An event at Sugar Bowl Resort next Friday will bring the backcountry to the ball.
This year’s Backcountry Ball will feature a presentation by legendary backcountry snowboarder Jeremy Jones. The event is a fundraiser for the Sierra Avalanche Center, a nonprofit dedicated to promoting safe backcountry travel.
“Over the years it’s been everything from gala-style evening to simple apres party, but this year seems to be the perfect balance of a fun party, a festive atmosphere, and an educational session on staying safe out in the backcountry,” said Sugar Bowl spokesman John Monson in an email. “With Jeremy Jones speaking, and proceeds benefiting the Sierra Avalanche Center, we’re hoping for a big turnout.”
The Backcountry Ball will also include music by the Americana act the Sierra Drifters, drink specials, vendors, artists and local manufacturers. Attendees will also be able to talk with Alpine Skills International guides about the season-long schedule of guided tours, avalanche education workshops and other services at Sugar Bowl’s Backcountry Adventure Center, which opened in 2009, according to a press release for the event.
“We’re going to do a multimedia presentation, silent auction, dinner, drinks. It should be really fun,” said SAC Program Manager Jenny Hatch.
Jones will give a 30-minute presentation on backcountry terrain selection and big mountain riding following a buffet-style pasta dinner, according to the release. The Sierra Avalanche Center expects the event to sell out.
“Jones is a legendary big mountain snowboarder who has been featured in dozens of snowboard films and was selected as a National Geographic Adventurer of the Year in 2013,” according to the release. “His last two Teton Gravity Research films, ‘Deeper’ and ‘Further,’ featured himself and team of backcountry riders accessing some of the world’s most intense big mountain snowboard terrain all on foot and by splitboard. Jones is currently filming for ‘Higher,’ the last film of the backcountry snowboard trilogy that will feature terrain from the Sierra Nevada to the Himalaya.”
On Nov. 21 Teton Gravity Research released “Higher Unplugged: Episode 1” on its website. In the clip Jones talks about the evolution of backcountry riding, as well as how his own approach has changed over the years.
“The focus early on in snowboard mountaineering was, hey, let’s go to the biggest peaks and ride down ‘em, and the new ground to be gained these days is with these more obscure lines tucked below the highest peaks in the range and they take a little bit more searching, a little bit more time, but that’s where the blank spots on the map are and that’s what I’m looking for,” he says in the clip.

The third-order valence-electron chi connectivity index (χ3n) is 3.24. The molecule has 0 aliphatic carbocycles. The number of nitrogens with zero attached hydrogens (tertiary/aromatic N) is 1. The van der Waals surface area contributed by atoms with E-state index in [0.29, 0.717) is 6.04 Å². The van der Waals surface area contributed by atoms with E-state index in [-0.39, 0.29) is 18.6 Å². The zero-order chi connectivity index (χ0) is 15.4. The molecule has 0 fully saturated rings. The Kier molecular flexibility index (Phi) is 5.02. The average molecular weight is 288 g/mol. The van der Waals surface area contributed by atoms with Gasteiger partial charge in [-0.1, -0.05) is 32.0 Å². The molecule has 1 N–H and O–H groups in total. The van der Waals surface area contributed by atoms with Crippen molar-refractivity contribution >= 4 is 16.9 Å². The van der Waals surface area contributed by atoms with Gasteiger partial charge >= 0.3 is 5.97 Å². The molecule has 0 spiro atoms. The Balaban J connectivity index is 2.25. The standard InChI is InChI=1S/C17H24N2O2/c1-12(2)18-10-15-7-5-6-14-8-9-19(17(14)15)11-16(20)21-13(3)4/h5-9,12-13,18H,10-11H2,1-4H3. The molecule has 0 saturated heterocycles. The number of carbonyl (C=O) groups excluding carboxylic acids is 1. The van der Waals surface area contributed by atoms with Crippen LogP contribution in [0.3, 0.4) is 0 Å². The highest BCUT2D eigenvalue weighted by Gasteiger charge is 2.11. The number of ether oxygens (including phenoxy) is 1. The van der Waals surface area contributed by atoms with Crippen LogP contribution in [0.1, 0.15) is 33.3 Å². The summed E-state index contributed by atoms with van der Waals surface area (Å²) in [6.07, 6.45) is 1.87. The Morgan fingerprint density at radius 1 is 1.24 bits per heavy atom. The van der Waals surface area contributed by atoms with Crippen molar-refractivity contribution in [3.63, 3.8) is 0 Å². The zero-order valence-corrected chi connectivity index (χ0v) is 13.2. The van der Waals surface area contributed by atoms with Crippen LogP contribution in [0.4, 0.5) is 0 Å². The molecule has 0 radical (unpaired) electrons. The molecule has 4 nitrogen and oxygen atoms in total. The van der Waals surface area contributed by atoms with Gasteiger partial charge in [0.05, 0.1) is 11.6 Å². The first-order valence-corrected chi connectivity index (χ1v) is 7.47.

Vendors will showcase the latest backcountry gear the event and the silent auction will feature prizes including an unrestricted season pass to Sugar Bowl and Royal Gorge. Anyone that becomes a member of Sierra Avalanche Center by Dec. 20 will also be entered to win a 2013-2014 Squaw Valley/Alpine Meadows Unrestricted Gold Pass.
Members allow the avalanche center to provide free daily avalanche advisories and promote avalanche awareness. Individual donations, corporate sponsors and grant funding have allowed the center to expand its programs.
“We’ve really done a lot in the past year,” Hatch said.
The center recently rolled out a new website in conjunction with avalanche centers in Wyoming, Idaho, Utah and Colorado. The center has also received a California State OHV grant to provide avalanche education specific to snowmobile users in avalanche terrain this year, according to a press release from the center. Three free avalanche awareness classes, including field instruction, will be offered by the center this winter. Each class will consist of a two-hour evening classroom session followed by a full-day field session. Classes will take place throughout the region and begin Dec. 20.
“Topics covered will include: how to read and understand the avalanche advisory, avalanche terrain recognition, the effect of weather on avalanche hazard, recognition of signs of snowpack instability, decision making skills for riding around or in avalanche terrain, and basic avalanche companion rescue procedures,” according to the release.
More information on the avalanche center’s programs is available at www.sierraavalanchecenter.org
“The new ground to be gained these days is with these more obscure lines tucked below the highest peaks in the range and they take a little bit more searching, a little bit more time, but that’s where the blank spots on the map are and that’s what I’m looking for.”
— Jeremy Jones